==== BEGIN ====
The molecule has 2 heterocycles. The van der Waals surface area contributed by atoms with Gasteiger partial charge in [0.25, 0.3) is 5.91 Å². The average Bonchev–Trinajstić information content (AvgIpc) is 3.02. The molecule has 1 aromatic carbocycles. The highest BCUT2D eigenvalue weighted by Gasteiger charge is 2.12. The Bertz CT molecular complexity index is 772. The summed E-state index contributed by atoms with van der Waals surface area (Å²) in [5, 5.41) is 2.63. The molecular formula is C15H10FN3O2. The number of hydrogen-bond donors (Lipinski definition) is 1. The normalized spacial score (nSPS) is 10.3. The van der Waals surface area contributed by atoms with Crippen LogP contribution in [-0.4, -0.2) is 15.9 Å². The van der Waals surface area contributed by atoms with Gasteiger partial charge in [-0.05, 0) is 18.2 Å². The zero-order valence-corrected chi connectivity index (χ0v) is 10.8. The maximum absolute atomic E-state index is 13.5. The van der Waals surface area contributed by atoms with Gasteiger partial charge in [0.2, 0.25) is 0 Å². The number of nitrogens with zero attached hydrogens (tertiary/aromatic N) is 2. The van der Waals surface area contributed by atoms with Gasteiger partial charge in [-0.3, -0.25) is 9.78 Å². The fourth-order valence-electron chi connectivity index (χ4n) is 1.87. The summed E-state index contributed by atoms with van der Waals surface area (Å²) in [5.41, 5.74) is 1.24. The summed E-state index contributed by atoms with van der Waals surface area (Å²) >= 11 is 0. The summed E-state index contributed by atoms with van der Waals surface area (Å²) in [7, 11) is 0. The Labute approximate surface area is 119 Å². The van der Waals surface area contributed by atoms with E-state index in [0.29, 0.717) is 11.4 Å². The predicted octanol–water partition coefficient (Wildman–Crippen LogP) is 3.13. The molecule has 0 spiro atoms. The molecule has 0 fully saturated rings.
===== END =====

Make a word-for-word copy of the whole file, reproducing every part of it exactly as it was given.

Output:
The molecule has 2 heterocycles. The van der Waals surface area contributed by atoms with Gasteiger partial charge in [0.25, 0.3) is 5.91 Å². The average Bonchev–Trinajstić information content (AvgIpc) is 3.02. The molecule has 1 aromatic carbocycles. The highest BCUT2D eigenvalue weighted by Gasteiger charge is 2.12. The Bertz CT molecular complexity index is 772. The summed E-state index contributed by atoms with van der Waals surface area (Å²) in [5, 5.41) is 2.63. The molecular formula is C15H10FN3O2. The number of hydrogen-bond donors (Lipinski definition) is 1. The normalized spacial score (nSPS) is 10.3. The van der Waals surface area contributed by atoms with Crippen LogP contribution in [-0.4, -0.2) is 15.9 Å². The van der Waals surface area contributed by atoms with Gasteiger partial charge in [-0.05, 0) is 18.2 Å². The zero-order valence-corrected chi connectivity index (χ0v) is 10.8. The maximum absolute atomic E-state index is 13.5. The van der Waals surface area contributed by atoms with Gasteiger partial charge in [0.2, 0.25) is 0 Å². The number of nitrogens with zero attached hydrogens (tertiary/aromatic N) is 2. The van der Waals surface area contributed by atoms with Gasteiger partial charge in [-0.3, -0.25) is 9.78 Å². The fourth-order valence-electron chi connectivity index (χ4n) is 1.87. The summed E-state index contributed by atoms with van der Waals surface area (Å²) in [5.41, 5.74) is 1.24. The summed E-state index contributed by atoms with van der Waals surface area (Å²) >= 11 is 0. The summed E-state index contributed by atoms with van der Waals surface area (Å²) in [7, 11) is 0. The Labute approximate surface area is 119 Å². The van der Waals surface area contributed by atoms with E-state index in [0.29, 0.717) is 11.4 Å². The predicted octanol–water partition coefficient (Wildman–Crippen LogP) is 3.13. The molecule has 0 spiro atoms. The molecule has 0 fully saturated rings.